How to Control Redroot Pigweed

Redroot pigweed is a plant that, depending on your point of view, is either a troublesome weed or a versatile food crop. Redroot pigweed is a widely and wildly growing member of the amaranth family, one of the world’s oldest grain crops.

All parts of the plant are edible (in small amounts and when not treated with herbicides), ranging from its young leaves that can be eaten raw to its seeds that can be ground into powder and used in soups and breads. Different parts of redroot pigweed also are food sources for birds, butterflies, moths, assorted insects, and some small mammals.

The plant apparently got its name either because it was commonly fed to pigs or because it commonly popped up in pastures where pigs were feeding. To gardeners and farmers, though, redroot pigweed is one of the most common weeds, growing worldwide in most any sunny spot from tilled soil to undisturbed meadows, fields, and gravelly roadsides.




Redroot pigweed (Amaranthus retroflexus) in a field.

Redroot pigweed (Amaranthus retroflexus) in a field. Photo courtesy XID Services.

Getting to know redroot pigweed

Redroot pigweed (Amaranthus retroflexus) is a widespread weed that’s sometimes called “redroot amaranth” or “pigweed amaranth.” Believed to be native to central and eastern North America, redroot pigweed’s ample seeding ability has allowed it to take root throughout most of the planet.

Plants typically grow in the two- to four-foot-tall range, although they can be shorter and stockier after a weed-whacking or as tall as six feet when left alone in an ideal spot. Side shoots sprout from around the plant’s multiple stems, making it dense and somewhat “bushy.” Greenish-white, cone-shaped flowers emerge in summer from the leafy clusters. The leaves are green and diamond-shaped lower on the plant but more lance-shaped toward the top. The most defining ID trait, though, is that the lower main stem of a pigweed plant is often red-tinted – the reason for the “redroot” in the name.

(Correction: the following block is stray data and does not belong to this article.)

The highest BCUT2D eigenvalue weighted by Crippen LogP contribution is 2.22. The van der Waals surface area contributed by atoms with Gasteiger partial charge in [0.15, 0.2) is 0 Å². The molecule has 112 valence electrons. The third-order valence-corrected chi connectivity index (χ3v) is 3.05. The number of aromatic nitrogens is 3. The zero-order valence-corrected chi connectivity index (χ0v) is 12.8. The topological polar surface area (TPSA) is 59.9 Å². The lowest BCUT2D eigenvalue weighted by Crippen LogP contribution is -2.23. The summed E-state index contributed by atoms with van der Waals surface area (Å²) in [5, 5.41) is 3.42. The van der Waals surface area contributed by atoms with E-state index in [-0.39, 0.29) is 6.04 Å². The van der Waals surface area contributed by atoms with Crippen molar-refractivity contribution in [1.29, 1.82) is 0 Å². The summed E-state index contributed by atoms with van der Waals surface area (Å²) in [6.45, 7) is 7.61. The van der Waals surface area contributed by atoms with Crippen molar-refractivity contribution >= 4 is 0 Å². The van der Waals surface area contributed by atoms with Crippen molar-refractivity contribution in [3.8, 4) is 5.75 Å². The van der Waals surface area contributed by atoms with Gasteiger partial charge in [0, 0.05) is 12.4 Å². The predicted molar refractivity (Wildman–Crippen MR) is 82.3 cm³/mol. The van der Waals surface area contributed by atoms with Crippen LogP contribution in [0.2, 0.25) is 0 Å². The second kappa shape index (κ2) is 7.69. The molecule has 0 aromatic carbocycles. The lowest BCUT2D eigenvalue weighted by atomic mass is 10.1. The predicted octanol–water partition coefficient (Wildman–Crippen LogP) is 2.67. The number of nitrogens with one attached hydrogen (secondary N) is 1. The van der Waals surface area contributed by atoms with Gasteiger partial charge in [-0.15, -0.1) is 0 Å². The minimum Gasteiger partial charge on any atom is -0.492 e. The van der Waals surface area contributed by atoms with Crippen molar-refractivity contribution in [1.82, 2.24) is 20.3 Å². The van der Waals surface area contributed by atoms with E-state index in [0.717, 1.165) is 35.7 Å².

Redroot pigweed is a summer annual, meaning it completes its entire life cycle in a single season. Seeds usually begin sprouting in late spring to early summer, leading to the flowers in July through late summer. New plants can continue to sprout throughout the summer, especially when the soil is disturbed enough to stir buried pigweed seeds closer to the surface light and warmth.

Small black seeds ripen and drop from August through October, setting the stage for future outbreaks. Estimates range from 10,000 to 30,000 seeds per plant. Each year’s plants die at season’s end.

Redroot pigweed seedling. emilio100 / iStock / Getty Images Plus

Redroot pigweed seedling. emilio100 / iStock / Getty Images Plus

Solving a pigweed problem

Because of the many seeds that even a single pigweed plant can drop, pigweed populations can grow quickly. And since buried seeds can stay dormant in the soil for at least 30 to 40 years, new plants can continue to pop up even when ensuing plants are eliminated before they develop a new generation of seeds.

Stopping new plants ASAP does help, however. Hoeing or digging pigweed plants before they flower is a good first line of defense. Pigweed is also susceptible to many weed killers, so spraying is another option. Check product labels for usage directions and to make sure redroot pigweed is listed.

Redroot pigweed flowers and leaves.

Redroot pigweed flowers and leaves. Lastovetskiy / iStock / Getty Images Plus

Preventing future trouble

Since redroot pigweed is an annual, control is possible by focusing on stopping the germination of new seed each year.

Not disturbing the soil is one strategy. The less you till or dig, the fewer buried pigweed seeds will be brought to the surface. Then it’s a matter of stopping whatever seeds are already at or near the surface.

Covering as much bare soil as possible is another defensive strategy. Densely planting desired plants or applying a layer of mulch limits light and growing space for new pigweed plants.

A third line of defense is applying granular weed preventers each spring.

In landscape beds, both Preen Garden Weed Preventer and Preen Extended Control Weed Preventer are labeled for pigweed control. Both can be applied around hundreds of existing landscape plants. (The labels list plant-by-plant specifics.)

Spring and summer applications of Preen Garden Weed Preventer – applied three months apart – are effective at controlling pigweed, while Preen Extended Control Weed Preventer can be applied once in spring for up to six months of pigweed prevention.

Preen Mulch with Extended Control Weed Preventer is a two-action bagged product that combines wood mulch with a pigweed preventer.

And in edible gardens, Preen Natural Weed Prevention uses corn gluten meal to prevent pigweed in gardens where plants are up and growing.

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